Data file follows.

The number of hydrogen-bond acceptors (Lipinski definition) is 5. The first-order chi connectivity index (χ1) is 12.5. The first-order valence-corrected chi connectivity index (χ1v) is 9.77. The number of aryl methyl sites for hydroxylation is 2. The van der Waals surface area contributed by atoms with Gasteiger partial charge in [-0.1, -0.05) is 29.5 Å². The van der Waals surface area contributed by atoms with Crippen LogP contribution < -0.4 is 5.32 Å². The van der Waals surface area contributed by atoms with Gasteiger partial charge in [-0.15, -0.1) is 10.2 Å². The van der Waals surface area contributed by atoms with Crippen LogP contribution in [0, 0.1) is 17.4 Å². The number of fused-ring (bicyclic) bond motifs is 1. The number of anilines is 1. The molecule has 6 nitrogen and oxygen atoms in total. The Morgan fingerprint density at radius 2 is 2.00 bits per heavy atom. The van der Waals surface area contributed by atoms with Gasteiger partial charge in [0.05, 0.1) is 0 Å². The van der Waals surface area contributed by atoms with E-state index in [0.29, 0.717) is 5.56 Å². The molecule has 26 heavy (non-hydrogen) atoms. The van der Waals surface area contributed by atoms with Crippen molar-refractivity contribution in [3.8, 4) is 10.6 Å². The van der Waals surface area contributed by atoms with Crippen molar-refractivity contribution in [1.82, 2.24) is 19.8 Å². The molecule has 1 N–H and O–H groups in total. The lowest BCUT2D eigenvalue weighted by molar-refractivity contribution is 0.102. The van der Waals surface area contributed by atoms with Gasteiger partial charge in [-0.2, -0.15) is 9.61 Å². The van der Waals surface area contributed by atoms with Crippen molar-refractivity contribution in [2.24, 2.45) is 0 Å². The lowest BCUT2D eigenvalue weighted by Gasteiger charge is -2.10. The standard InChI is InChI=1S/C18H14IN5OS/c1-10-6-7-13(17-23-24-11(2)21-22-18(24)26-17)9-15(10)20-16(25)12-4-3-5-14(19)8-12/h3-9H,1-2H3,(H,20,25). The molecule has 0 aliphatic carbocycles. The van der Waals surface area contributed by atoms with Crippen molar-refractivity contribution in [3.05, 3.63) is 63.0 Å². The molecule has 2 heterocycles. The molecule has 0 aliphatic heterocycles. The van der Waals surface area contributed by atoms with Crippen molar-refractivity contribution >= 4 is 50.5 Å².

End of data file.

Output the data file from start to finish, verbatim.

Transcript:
The number of hydrogen-bond acceptors (Lipinski definition) is 5. The first-order chi connectivity index (χ1) is 12.5. The first-order valence-corrected chi connectivity index (χ1v) is 9.77. The number of aryl methyl sites for hydroxylation is 2. The van der Waals surface area contributed by atoms with Gasteiger partial charge in [-0.1, -0.05) is 29.5 Å². The van der Waals surface area contributed by atoms with Crippen LogP contribution < -0.4 is 5.32 Å². The van der Waals surface area contributed by atoms with Gasteiger partial charge in [-0.15, -0.1) is 10.2 Å². The van der Waals surface area contributed by atoms with Crippen LogP contribution in [0, 0.1) is 17.4 Å². The number of fused-ring (bicyclic) bond motifs is 1. The number of anilines is 1. The molecule has 6 nitrogen and oxygen atoms in total. The Morgan fingerprint density at radius 2 is 2.00 bits per heavy atom. The van der Waals surface area contributed by atoms with Gasteiger partial charge in [0.05, 0.1) is 0 Å². The van der Waals surface area contributed by atoms with E-state index in [0.29, 0.717) is 5.56 Å². The molecule has 26 heavy (non-hydrogen) atoms. The van der Waals surface area contributed by atoms with Crippen molar-refractivity contribution in [3.8, 4) is 10.6 Å². The van der Waals surface area contributed by atoms with Crippen molar-refractivity contribution in [1.82, 2.24) is 19.8 Å². The molecule has 1 N–H and O–H groups in total. The lowest BCUT2D eigenvalue weighted by molar-refractivity contribution is 0.102. The van der Waals surface area contributed by atoms with Gasteiger partial charge in [-0.2, -0.15) is 9.61 Å². The van der Waals surface area contributed by atoms with Crippen molar-refractivity contribution in [2.24, 2.45) is 0 Å². The lowest BCUT2D eigenvalue weighted by Gasteiger charge is -2.10. The standard InChI is InChI=1S/C18H14IN5OS/c1-10-6-7-13(17-23-24-11(2)21-22-18(24)26-17)9-15(10)20-16(25)12-4-3-5-14(19)8-12/h3-9H,1-2H3,(H,20,25). The molecule has 0 aliphatic carbocycles. The van der Waals surface area contributed by atoms with Crippen molar-refractivity contribution in [3.05, 3.63) is 63.0 Å². The molecule has 2 heterocycles. The molecule has 0 aliphatic heterocycles. The van der Waals surface area contributed by atoms with Crippen molar-refractivity contribution >= 4 is 50.5 Å².